I have a confession to make. The first time I encountered Freddy Krueger, it wasn’t in the film A NIGHTMARE ON ELM STREET. It was in a chintzy novelization. I couldn’t have been older than 10, and I wasn’t yet allowed to watch R-rated movies. (This was back in the pre-Internet days when a kid in a rural town found it difficult to sneak R-rated movies… I had to rely on friends with more liberal-minded parents.) For some reason, my parents decided to protect me from horror movie imagery… but were less concerned about the written word. So I turned to the novelization.
I remember that I read the whole story in one sitting (it was a lean 70 pages). The novelization ends the same way as the movie – with Nancy and her friends being taken hostage by the Freddy-car and poor Marge Thompson getting violently sucked through the front door of her house on an otherwise peaceful, sunny day. “Perhaps it wasn’t going to be such a wonderful day on Elm Street after all,” the writer glibly concludes. I put down the book and went outside, just in time to see a set of dark storm clouds moving in over my neighborhood. (This was also back in the days when I lived in a neighborhood that actually had weather.) I remember this real-life detail because it was a much more fitting visual for the end of the story: darkness instead of light.
There has been much discussion of the muddled ending of A NIGHTMARE ON ELM STREET. Wes Craven says he wanted a "Twilight Zone ending" – the monster is defeated; the kids drive away into a bright, spectral fog. The fog, he says, was meant to suggest that our waking reality is just as mysterious as our dreams... but not necessarily in a bad way. New Line exec Sarah Risher has counter-argued that Craven’s original ending was mostly ominous: “The sky turned black. Lots of birds came out. It was very apocalyptic.” Perhaps she is remembering an early version of the compromised ending, after New Line producer Robert Shaye demanded a CARRIE-style ending that promised audiences that Freddy wasn’t really dead. In the final version of the film, the last scene remains beautiful and bright, but Freddy does make his undying presence known. There is a faint sound of thunder after Marge is yanked through the window, suggesting storm clouds on an imagined horizon. Although this ending undermines the writer/director’s philosophy – that evil can be overcome by a person who faces their fears - it perfectly captures the unstoppable menace of Freddy Krueger.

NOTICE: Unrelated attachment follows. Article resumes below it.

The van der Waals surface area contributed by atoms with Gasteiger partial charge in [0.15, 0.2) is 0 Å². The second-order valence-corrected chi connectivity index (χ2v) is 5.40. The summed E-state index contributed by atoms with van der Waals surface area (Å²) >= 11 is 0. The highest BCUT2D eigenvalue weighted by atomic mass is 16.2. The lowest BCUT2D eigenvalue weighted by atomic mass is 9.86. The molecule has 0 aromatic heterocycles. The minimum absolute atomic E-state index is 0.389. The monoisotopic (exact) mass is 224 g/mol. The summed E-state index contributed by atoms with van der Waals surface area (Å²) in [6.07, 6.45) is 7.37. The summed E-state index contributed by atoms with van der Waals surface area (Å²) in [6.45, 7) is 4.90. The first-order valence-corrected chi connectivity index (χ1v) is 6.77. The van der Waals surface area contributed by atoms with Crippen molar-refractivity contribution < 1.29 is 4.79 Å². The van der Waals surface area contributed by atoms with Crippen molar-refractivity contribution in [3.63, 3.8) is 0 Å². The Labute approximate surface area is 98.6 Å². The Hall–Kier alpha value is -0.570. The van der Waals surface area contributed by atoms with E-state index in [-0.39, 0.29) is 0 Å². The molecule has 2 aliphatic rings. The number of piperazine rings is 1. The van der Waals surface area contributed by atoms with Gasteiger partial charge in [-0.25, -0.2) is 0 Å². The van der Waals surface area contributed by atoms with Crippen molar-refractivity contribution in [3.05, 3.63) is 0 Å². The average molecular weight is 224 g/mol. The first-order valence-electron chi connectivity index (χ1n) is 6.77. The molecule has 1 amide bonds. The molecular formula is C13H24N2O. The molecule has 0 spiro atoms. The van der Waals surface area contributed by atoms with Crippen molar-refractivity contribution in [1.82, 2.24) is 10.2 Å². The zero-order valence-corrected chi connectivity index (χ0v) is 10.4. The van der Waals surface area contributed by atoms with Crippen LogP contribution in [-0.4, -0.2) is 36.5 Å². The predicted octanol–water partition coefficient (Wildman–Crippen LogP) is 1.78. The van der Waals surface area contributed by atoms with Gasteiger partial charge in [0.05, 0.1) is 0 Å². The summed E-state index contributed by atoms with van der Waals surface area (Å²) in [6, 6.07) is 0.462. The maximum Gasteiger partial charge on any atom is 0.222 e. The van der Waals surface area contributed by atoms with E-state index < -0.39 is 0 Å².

For Craven, Freddy was always meant to represent the most primal human fears – the kind of existential fears that have their deepest roots in early childhood. Craven constructed his monster accordingly, from memories of his own childhood. The name “Fred Krueger” comes from a bully in the filmmaker’s Cleveland neighborhood. The spirit of Freddy comes from Craven’s memory of a bum who took delight in scaring him as a little kid - he is a symbol of all adult authority figures who resents youth and corrupt innocence. The ultimate “bad dad.” The novelization, and thus presumably the original script, proposed that Freddy was actually a child molester… a label so unsettling that it was wisely dropped from the ELM STREET films.
The genius of Craven’s film is that it presents Freddy not as a real-life sociopath but as a mythic monster. The burn-scars on his face, and the legend that goes with them, act as a mask. He is clearly NOT one of us. The killer’s finger-knives align him with wild creatures that have hunted man by tooth and claw since prehistoric times. The idea that Freddy hunts us in our dreams makes him even more unreal, but not less threatening… because, while we can run from the beast in the jungle, how can we run from our own dreams? How can we escape the monster if the monster resides in our own minds?